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convergence, regional

  The tendency for regional incomes or levels of living within a nation to become more equal over time. That this should be the case is a prediction derived from neo-classical economics, which portrays labour, capital and other factors of production moving from one region to another seeking the best possible returns (in the form of wages or profits), until there is nothing to gain from further movement because returns are the same in all regions. Thus a competitive free-market economy under capitalism should tend towards regional equality, subject to constraints on the spatial mobility of factors of production.

Evidence for individual nations shows that this prediction does not necessarily hold true. For example, regional incomes in the United States show steady convergence from the latter part of the nineteenth century up to the 1970s. However, individual regions had their own trajectory, reflecting their own historical experience of greater or lesser movement towards the national average income, which complicates a simple picture of regular convergence. In addition, the convergence thesis depends on the geographical scale adopted: the trend towards reduced inequality at a broad regional scale can be contradicted more locally, e.g. between core and periphery and within the city. Thus in the United States convergence at a broad regional scale has been accompanied by local divergence between city and countryside and among neighbourhoods.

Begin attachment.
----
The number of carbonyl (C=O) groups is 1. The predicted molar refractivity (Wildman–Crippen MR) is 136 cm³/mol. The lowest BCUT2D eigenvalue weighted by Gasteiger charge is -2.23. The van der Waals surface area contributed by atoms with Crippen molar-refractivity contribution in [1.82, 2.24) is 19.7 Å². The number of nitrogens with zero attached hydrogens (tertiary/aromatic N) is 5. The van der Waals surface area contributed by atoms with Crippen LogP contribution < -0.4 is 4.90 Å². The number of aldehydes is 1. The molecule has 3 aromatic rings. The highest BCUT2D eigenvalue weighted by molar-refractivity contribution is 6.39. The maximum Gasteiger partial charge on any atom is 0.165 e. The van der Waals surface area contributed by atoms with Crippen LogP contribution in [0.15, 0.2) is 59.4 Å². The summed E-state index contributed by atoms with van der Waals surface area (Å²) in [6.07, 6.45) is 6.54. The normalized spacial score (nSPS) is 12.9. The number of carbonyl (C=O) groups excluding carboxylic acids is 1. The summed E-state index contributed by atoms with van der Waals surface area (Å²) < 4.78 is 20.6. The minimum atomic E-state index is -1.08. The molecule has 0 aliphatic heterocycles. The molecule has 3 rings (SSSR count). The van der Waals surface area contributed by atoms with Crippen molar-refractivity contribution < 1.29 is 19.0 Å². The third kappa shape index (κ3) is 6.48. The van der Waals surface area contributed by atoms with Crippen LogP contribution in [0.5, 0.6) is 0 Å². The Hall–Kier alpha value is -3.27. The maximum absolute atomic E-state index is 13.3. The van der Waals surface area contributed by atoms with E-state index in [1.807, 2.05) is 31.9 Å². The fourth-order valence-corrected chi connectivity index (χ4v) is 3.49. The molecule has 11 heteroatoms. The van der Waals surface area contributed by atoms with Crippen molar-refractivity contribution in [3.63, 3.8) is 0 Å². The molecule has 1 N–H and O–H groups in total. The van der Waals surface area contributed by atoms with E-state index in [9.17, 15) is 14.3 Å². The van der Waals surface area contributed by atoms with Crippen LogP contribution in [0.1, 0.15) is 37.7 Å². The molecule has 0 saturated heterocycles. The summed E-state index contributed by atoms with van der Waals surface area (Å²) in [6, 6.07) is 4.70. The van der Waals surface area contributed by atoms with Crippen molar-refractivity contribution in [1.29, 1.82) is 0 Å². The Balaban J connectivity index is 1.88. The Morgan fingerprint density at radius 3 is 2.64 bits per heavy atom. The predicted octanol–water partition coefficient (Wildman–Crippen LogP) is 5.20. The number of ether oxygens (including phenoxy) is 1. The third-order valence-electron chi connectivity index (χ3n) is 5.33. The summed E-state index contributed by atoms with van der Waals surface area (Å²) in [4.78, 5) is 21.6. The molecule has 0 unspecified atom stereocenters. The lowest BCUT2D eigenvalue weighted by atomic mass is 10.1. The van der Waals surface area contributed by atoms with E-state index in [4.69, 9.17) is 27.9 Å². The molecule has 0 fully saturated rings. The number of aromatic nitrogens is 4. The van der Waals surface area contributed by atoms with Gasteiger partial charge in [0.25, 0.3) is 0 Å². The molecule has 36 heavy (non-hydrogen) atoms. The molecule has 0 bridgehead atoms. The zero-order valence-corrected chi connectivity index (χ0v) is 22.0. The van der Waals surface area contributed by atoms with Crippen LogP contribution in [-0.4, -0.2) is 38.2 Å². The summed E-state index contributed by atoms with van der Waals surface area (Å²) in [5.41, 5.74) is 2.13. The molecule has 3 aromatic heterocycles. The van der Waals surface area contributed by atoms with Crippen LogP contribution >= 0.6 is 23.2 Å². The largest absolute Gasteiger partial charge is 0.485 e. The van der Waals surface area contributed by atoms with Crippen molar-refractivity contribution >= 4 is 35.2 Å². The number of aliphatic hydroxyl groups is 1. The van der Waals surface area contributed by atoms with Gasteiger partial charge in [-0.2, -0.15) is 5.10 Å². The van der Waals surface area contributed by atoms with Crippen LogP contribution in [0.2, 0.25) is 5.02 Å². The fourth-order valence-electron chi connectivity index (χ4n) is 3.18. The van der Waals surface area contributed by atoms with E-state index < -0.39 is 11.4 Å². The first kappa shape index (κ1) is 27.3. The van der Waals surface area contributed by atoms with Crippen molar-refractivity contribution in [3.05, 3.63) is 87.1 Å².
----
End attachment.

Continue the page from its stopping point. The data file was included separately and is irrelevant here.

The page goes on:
Regional convergence is not confined to capitalist economies. Indeed, this trend may be more marked under a socialist system which has the equalization of regional living standards as an explicit objective. For example, a strong convergence tendency could be observed among the republics of the former Soviet Union, although this may have been reversed during the so-called \'era of stagnation\' which preceded perestroika and the eventual collapse of communism.

There is evidence also of reversals of convergence in the capitalist world, including the United States, with inter-regional inequality increasing since the 1970s. In Britain, divergence can be observed among regions since the early 1980s in GDP per capita and other measures of income. The fact that this has ocurred during an era of dedication to the free market suggests limits to the extent of regional convergence towards perfect equality under capitalism, in practice if not in theory. Indeed, the earlier era of more positive regional planning may have taken the country further in the direction of equality than would have been the case under less restrained market forces. This suggests that, after a certain level in the convergence process has been reached, state intervention in the form of regional policy is a necessary if not sufficient condition for further convergence. (DMS)

Suggested Reading Hudson, R. and Williams, A. 1994: Divided Britain, 2nd edn. Chichester: Bellhaven. Smith, D.M. 1987: Geography, Inequality and Society. Cambridge: Cambridge University Press. Williamson, J.G. 1966: Regional inequality and the process of national development: a description of the patterns. Economic Development and Cultural Change 13: 3-45.



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Other Terms : industrial location theory | nationalism | urbanization
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